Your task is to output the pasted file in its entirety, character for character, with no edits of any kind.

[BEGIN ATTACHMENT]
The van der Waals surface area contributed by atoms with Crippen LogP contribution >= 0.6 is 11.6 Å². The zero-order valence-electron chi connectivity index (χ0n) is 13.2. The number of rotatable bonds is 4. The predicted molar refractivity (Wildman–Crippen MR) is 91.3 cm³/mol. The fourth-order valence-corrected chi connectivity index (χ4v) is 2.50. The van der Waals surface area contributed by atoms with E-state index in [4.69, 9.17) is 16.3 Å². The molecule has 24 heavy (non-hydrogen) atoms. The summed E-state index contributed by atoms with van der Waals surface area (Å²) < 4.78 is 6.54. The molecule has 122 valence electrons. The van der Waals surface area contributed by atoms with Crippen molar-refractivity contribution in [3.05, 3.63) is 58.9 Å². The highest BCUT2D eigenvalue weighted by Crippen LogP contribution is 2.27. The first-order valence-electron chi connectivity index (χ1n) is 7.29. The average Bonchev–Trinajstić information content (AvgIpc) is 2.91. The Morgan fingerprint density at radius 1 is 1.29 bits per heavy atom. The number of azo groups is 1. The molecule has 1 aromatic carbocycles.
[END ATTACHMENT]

The van der Waals surface area contributed by atoms with Crippen LogP contribution >= 0.6 is 11.6 Å². The zero-order valence-electron chi connectivity index (χ0n) is 13.2. The number of rotatable bonds is 4. The predicted molar refractivity (Wildman–Crippen MR) is 91.3 cm³/mol. The fourth-order valence-corrected chi connectivity index (χ4v) is 2.50. The van der Waals surface area contributed by atoms with E-state index in [4.69, 9.17) is 16.3 Å². The molecule has 24 heavy (non-hydrogen) atoms. The summed E-state index contributed by atoms with van der Waals surface area (Å²) < 4.78 is 6.54. The molecule has 122 valence electrons. The van der Waals surface area contributed by atoms with Crippen molar-refractivity contribution in [3.05, 3.63) is 58.9 Å². The highest BCUT2D eigenvalue weighted by Crippen LogP contribution is 2.27. The first-order valence-electron chi connectivity index (χ1n) is 7.29. The average Bonchev–Trinajstić information content (AvgIpc) is 2.91. The Morgan fingerprint density at radius 1 is 1.29 bits per heavy atom. The number of azo groups is 1. The molecule has 1 aromatic carbocycles.